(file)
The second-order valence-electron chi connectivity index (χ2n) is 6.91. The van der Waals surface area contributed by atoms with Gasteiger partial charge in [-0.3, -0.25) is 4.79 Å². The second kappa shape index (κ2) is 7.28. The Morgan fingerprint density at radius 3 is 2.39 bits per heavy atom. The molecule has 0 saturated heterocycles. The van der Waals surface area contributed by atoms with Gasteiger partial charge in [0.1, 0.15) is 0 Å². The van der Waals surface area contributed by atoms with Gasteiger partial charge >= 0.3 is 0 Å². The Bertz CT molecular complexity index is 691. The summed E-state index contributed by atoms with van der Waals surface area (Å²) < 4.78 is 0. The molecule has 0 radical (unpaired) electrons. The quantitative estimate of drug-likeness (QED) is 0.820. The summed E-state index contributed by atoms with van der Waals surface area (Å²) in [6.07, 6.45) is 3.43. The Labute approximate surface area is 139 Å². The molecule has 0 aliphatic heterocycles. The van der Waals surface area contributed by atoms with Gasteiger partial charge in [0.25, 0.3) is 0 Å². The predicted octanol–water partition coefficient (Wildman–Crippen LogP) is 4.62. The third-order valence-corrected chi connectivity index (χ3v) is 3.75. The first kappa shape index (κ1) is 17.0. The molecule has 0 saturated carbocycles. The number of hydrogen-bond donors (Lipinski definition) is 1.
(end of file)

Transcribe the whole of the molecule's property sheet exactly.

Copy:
The second-order valence-electron chi connectivity index (χ2n) is 6.91. The van der Waals surface area contributed by atoms with Gasteiger partial charge in [-0.3, -0.25) is 4.79 Å². The second kappa shape index (κ2) is 7.28. The Morgan fingerprint density at radius 3 is 2.39 bits per heavy atom. The molecule has 0 saturated heterocycles. The van der Waals surface area contributed by atoms with Gasteiger partial charge in [0.1, 0.15) is 0 Å². The van der Waals surface area contributed by atoms with Gasteiger partial charge >= 0.3 is 0 Å². The Bertz CT molecular complexity index is 691. The summed E-state index contributed by atoms with van der Waals surface area (Å²) < 4.78 is 0. The molecule has 0 radical (unpaired) electrons. The quantitative estimate of drug-likeness (QED) is 0.820. The summed E-state index contributed by atoms with van der Waals surface area (Å²) in [6.07, 6.45) is 3.43. The Labute approximate surface area is 139 Å². The molecule has 0 aliphatic heterocycles. The van der Waals surface area contributed by atoms with Gasteiger partial charge in [0.25, 0.3) is 0 Å². The predicted octanol–water partition coefficient (Wildman–Crippen LogP) is 4.62. The third-order valence-corrected chi connectivity index (χ3v) is 3.75. The first kappa shape index (κ1) is 17.0. The molecule has 0 saturated carbocycles. The number of hydrogen-bond donors (Lipinski definition) is 1.